In short, Clarke is a pretty terrible hire. Even if one is not bothered by his litany of controversial actions, an administration with so many legal issues really should not be hiring someone who comes with so much legal baggage of his own. If this is an indication of what type of people are still willing to consider President Trump's job offers, it's no surprise that nearly 90% of his appointments have not yet been made. (Z)
Roger Ailes, the man who built Fox News, and who may have done more to create the modern American political landscape than any non-officeholder (him or Karl Rove), has died at the age of 77. In less than one year, he went from being the king of the conservative news world, to losing his job over numerous sexual harassment suits and accusations, to being dead. It was a steep fall from grace.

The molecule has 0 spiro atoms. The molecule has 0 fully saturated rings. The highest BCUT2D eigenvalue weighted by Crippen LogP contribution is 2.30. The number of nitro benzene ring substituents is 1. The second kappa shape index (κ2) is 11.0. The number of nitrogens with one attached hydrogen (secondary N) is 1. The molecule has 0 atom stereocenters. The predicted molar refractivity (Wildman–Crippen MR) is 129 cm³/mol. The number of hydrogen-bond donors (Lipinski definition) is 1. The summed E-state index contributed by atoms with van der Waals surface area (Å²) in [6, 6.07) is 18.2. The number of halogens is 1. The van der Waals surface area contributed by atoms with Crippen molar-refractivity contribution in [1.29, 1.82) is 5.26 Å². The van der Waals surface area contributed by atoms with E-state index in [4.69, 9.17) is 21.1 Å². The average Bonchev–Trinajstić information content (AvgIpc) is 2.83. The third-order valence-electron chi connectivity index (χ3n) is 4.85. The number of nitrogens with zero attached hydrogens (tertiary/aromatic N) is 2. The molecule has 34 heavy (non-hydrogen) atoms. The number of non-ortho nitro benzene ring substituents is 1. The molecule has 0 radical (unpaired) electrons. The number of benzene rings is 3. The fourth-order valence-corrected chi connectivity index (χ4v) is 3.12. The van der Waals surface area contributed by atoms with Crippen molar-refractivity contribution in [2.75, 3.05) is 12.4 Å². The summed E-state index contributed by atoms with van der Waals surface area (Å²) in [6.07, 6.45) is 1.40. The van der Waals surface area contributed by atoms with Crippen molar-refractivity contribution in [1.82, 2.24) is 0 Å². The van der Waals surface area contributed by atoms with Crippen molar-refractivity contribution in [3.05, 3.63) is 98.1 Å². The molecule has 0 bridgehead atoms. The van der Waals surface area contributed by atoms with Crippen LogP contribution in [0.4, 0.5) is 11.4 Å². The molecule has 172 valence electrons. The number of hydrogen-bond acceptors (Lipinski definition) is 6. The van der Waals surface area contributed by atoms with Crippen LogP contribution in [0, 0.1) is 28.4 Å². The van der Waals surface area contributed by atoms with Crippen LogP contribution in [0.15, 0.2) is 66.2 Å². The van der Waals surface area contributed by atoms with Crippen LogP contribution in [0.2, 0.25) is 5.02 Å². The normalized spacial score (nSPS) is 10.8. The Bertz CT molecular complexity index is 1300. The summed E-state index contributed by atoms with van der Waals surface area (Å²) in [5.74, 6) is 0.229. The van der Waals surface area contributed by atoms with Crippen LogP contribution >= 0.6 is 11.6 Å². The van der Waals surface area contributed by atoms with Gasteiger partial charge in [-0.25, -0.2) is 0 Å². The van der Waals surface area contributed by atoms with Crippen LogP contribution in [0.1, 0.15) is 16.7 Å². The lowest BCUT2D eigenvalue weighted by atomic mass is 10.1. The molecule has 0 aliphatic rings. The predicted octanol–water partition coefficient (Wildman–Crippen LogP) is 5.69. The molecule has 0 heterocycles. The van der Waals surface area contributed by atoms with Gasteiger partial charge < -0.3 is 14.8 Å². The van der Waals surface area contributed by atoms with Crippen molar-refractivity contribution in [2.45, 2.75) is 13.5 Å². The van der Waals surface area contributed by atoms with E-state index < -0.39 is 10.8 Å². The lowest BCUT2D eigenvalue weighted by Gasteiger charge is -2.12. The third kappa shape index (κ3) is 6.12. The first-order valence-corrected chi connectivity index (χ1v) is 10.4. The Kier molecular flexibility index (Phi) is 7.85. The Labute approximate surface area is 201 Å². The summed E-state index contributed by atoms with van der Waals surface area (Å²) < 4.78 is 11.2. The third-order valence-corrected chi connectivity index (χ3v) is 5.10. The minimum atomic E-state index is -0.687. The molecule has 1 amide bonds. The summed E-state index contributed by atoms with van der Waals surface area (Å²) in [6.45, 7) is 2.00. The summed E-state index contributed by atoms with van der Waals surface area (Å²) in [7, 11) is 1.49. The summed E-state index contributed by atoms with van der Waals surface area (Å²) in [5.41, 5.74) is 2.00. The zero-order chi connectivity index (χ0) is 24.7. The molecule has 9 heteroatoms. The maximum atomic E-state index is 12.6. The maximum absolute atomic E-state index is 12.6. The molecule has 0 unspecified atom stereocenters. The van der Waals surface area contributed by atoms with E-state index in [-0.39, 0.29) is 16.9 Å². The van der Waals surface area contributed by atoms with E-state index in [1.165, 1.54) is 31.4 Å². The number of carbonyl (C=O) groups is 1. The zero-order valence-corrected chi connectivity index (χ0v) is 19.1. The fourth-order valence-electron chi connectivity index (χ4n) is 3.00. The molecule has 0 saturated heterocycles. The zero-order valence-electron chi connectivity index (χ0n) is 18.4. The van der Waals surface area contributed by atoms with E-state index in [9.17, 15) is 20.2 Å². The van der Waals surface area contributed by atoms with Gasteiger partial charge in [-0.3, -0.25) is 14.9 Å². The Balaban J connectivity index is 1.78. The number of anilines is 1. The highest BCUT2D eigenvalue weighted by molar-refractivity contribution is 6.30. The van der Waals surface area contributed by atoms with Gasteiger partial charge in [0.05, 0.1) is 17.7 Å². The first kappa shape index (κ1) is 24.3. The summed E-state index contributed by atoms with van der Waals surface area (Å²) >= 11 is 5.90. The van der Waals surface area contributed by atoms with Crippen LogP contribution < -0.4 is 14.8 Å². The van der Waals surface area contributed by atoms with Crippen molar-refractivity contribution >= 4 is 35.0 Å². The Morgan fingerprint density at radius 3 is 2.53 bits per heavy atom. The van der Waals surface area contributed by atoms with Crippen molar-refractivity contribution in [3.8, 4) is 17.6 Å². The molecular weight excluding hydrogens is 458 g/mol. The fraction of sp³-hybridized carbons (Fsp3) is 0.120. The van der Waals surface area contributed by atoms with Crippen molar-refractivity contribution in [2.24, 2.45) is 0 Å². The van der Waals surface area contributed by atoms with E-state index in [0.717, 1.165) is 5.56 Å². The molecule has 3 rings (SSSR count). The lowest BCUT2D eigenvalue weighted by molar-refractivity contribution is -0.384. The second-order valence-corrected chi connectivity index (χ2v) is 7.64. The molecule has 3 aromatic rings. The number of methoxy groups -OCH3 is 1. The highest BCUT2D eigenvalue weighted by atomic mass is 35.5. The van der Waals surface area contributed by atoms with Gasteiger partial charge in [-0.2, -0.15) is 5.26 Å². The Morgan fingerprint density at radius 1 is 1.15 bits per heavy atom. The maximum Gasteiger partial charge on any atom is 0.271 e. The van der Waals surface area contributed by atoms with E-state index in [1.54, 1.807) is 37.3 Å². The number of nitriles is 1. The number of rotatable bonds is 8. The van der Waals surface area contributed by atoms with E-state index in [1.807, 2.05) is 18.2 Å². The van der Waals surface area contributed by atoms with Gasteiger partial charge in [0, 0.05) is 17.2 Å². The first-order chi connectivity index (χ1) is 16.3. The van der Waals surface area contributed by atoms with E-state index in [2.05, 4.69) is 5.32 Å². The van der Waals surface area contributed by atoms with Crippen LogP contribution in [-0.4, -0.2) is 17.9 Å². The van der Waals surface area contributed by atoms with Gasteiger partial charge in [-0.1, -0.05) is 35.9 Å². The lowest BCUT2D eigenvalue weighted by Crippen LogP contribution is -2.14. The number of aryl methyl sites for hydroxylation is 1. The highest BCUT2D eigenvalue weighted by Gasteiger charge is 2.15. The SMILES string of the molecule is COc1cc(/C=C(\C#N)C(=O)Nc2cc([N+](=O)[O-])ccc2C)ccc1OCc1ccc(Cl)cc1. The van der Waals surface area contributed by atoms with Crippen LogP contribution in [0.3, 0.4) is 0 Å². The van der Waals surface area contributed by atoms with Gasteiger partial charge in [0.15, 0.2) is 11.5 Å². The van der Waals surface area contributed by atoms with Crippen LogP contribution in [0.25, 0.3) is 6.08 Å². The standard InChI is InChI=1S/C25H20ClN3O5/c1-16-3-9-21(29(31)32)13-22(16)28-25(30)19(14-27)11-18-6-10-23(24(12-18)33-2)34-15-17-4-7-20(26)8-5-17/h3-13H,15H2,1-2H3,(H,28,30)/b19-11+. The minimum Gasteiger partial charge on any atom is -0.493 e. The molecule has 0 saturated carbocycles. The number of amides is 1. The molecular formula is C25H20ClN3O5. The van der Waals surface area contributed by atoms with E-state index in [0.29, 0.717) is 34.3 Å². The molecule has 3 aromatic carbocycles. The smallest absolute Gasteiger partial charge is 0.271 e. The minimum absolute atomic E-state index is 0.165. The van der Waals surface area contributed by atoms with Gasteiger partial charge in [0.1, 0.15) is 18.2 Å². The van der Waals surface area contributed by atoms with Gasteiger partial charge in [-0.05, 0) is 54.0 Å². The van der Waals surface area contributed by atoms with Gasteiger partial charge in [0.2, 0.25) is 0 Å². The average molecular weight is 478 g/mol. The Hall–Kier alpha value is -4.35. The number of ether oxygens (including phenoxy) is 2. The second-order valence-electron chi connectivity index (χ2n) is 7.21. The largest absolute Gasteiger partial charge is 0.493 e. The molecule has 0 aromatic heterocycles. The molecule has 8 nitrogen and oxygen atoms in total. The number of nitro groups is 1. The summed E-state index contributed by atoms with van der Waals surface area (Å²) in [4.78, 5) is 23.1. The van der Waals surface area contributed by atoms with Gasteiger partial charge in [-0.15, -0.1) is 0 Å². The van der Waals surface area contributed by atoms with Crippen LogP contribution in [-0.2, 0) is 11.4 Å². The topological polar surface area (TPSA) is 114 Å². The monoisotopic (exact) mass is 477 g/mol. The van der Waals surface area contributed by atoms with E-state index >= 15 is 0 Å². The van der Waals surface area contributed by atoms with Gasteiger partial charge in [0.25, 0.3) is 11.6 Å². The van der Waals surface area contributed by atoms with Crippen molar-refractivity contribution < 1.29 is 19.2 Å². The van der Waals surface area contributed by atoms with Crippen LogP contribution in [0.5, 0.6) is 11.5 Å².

Given the scandals that engulfed the final months of Ailes' Fox tenure, few people are going to be willing to write the kind of sunshine and rainbows obituary that we normally see in the case of prominent deaths. Well, unless they are also serial harassers, like, say, Bill O'Reilly. In an obit penned for USA Today, the former "O'Reilly Factor" host rated his ex-boss as being only slightly less remarkable than Jesus Christ, Abraham Lincoln, and Albert Einstein. He also said that, "Roger Ailes experienced...hatred and it killed him." O'Reilly did not explain how this could be the case, since Ailes died from a head injury sustained in a fall last week. Perhaps we will learn more in "Killing Roger," soon to be available at booksellers everywhere. (Z)Email a link to a friend or share: